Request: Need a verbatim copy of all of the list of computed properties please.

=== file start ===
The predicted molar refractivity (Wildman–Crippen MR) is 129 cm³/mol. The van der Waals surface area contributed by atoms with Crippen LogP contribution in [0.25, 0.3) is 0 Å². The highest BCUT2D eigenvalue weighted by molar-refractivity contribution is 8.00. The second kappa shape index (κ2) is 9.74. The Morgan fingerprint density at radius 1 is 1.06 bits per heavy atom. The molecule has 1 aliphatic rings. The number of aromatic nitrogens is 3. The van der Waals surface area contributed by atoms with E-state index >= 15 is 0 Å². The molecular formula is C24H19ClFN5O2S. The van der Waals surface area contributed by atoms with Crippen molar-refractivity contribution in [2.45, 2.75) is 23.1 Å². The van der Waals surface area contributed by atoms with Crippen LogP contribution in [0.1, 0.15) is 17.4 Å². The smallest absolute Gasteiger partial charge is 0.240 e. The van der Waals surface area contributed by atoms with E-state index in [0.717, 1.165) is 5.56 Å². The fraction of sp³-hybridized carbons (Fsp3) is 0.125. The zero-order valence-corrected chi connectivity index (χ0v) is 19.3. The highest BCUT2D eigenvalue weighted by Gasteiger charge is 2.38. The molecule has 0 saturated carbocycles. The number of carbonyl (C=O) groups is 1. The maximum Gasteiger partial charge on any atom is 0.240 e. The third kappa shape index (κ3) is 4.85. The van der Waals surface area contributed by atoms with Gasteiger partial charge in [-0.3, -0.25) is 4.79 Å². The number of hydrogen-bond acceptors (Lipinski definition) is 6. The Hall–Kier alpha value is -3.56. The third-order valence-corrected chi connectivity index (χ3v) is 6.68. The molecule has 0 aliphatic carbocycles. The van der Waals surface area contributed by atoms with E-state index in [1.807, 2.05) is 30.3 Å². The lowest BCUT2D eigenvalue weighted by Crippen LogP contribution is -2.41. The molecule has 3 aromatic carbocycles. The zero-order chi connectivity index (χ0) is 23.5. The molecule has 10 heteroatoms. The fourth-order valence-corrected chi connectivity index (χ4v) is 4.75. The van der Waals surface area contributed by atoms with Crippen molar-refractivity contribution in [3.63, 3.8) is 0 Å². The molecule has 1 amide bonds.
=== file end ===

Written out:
The predicted molar refractivity (Wildman–Crippen MR) is 129 cm³/mol. The van der Waals surface area contributed by atoms with Crippen LogP contribution in [0.25, 0.3) is 0 Å². The highest BCUT2D eigenvalue weighted by molar-refractivity contribution is 8.00. The second kappa shape index (κ2) is 9.74. The Morgan fingerprint density at radius 1 is 1.06 bits per heavy atom. The molecule has 1 aliphatic rings. The number of aromatic nitrogens is 3. The van der Waals surface area contributed by atoms with E-state index >= 15 is 0 Å². The molecular formula is C24H19ClFN5O2S. The van der Waals surface area contributed by atoms with Crippen molar-refractivity contribution in [2.45, 2.75) is 23.1 Å². The van der Waals surface area contributed by atoms with Crippen LogP contribution in [0.1, 0.15) is 17.4 Å². The smallest absolute Gasteiger partial charge is 0.240 e. The van der Waals surface area contributed by atoms with E-state index in [0.717, 1.165) is 5.56 Å². The fraction of sp³-hybridized carbons (Fsp3) is 0.125. The zero-order valence-corrected chi connectivity index (χ0v) is 19.3. The highest BCUT2D eigenvalue weighted by Gasteiger charge is 2.38. The molecule has 0 saturated carbocycles. The number of carbonyl (C=O) groups is 1. The maximum Gasteiger partial charge on any atom is 0.240 e. The third kappa shape index (κ3) is 4.85. The van der Waals surface area contributed by atoms with Gasteiger partial charge in [-0.3, -0.25) is 4.79 Å². The number of hydrogen-bond acceptors (Lipinski definition) is 6. The Hall–Kier alpha value is -3.56. The third-order valence-corrected chi connectivity index (χ3v) is 6.68. The molecule has 0 aliphatic carbocycles. The van der Waals surface area contributed by atoms with E-state index in [1.807, 2.05) is 30.3 Å². The lowest BCUT2D eigenvalue weighted by Crippen LogP contribution is -2.41. The molecule has 3 aromatic carbocycles. The zero-order chi connectivity index (χ0) is 23.5. The molecule has 10 heteroatoms. The fourth-order valence-corrected chi connectivity index (χ4v) is 4.75. The van der Waals surface area contributed by atoms with Crippen molar-refractivity contribution in [3.63, 3.8) is 0 Å². The molecule has 1 amide bonds.